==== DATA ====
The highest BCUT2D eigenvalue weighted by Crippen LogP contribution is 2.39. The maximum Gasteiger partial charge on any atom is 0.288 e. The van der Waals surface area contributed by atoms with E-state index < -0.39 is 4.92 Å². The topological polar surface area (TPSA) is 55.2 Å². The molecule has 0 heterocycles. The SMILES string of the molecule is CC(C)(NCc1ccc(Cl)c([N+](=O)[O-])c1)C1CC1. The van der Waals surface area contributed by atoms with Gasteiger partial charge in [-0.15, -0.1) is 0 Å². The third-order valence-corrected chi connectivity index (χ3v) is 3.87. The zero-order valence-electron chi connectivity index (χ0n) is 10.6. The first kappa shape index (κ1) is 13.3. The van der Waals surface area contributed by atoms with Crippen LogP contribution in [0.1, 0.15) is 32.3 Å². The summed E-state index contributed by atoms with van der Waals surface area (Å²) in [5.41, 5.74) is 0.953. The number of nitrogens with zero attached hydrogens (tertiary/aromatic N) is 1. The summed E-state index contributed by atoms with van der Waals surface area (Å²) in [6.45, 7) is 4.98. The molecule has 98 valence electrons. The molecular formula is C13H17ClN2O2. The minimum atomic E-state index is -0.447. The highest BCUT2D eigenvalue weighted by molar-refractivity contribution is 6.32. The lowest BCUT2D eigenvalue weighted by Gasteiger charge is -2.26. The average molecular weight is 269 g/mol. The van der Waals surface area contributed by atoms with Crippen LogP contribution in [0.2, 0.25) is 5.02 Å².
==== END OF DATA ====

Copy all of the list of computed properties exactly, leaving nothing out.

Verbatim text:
The highest BCUT2D eigenvalue weighted by Crippen LogP contribution is 2.39. The maximum Gasteiger partial charge on any atom is 0.288 e. The van der Waals surface area contributed by atoms with E-state index < -0.39 is 4.92 Å². The topological polar surface area (TPSA) is 55.2 Å². The molecule has 0 heterocycles. The SMILES string of the molecule is CC(C)(NCc1ccc(Cl)c([N+](=O)[O-])c1)C1CC1. The van der Waals surface area contributed by atoms with Gasteiger partial charge in [-0.15, -0.1) is 0 Å². The third-order valence-corrected chi connectivity index (χ3v) is 3.87. The zero-order valence-electron chi connectivity index (χ0n) is 10.6. The first kappa shape index (κ1) is 13.3. The van der Waals surface area contributed by atoms with Crippen LogP contribution in [0.1, 0.15) is 32.3 Å². The summed E-state index contributed by atoms with van der Waals surface area (Å²) in [5.41, 5.74) is 0.953. The number of nitrogens with zero attached hydrogens (tertiary/aromatic N) is 1. The summed E-state index contributed by atoms with van der Waals surface area (Å²) in [6.45, 7) is 4.98. The molecule has 98 valence electrons. The molecular formula is C13H17ClN2O2. The minimum atomic E-state index is -0.447. The highest BCUT2D eigenvalue weighted by molar-refractivity contribution is 6.32. The lowest BCUT2D eigenvalue weighted by Gasteiger charge is -2.26. The average molecular weight is 269 g/mol. The van der Waals surface area contributed by atoms with Crippen LogP contribution in [0.2, 0.25) is 5.02 Å².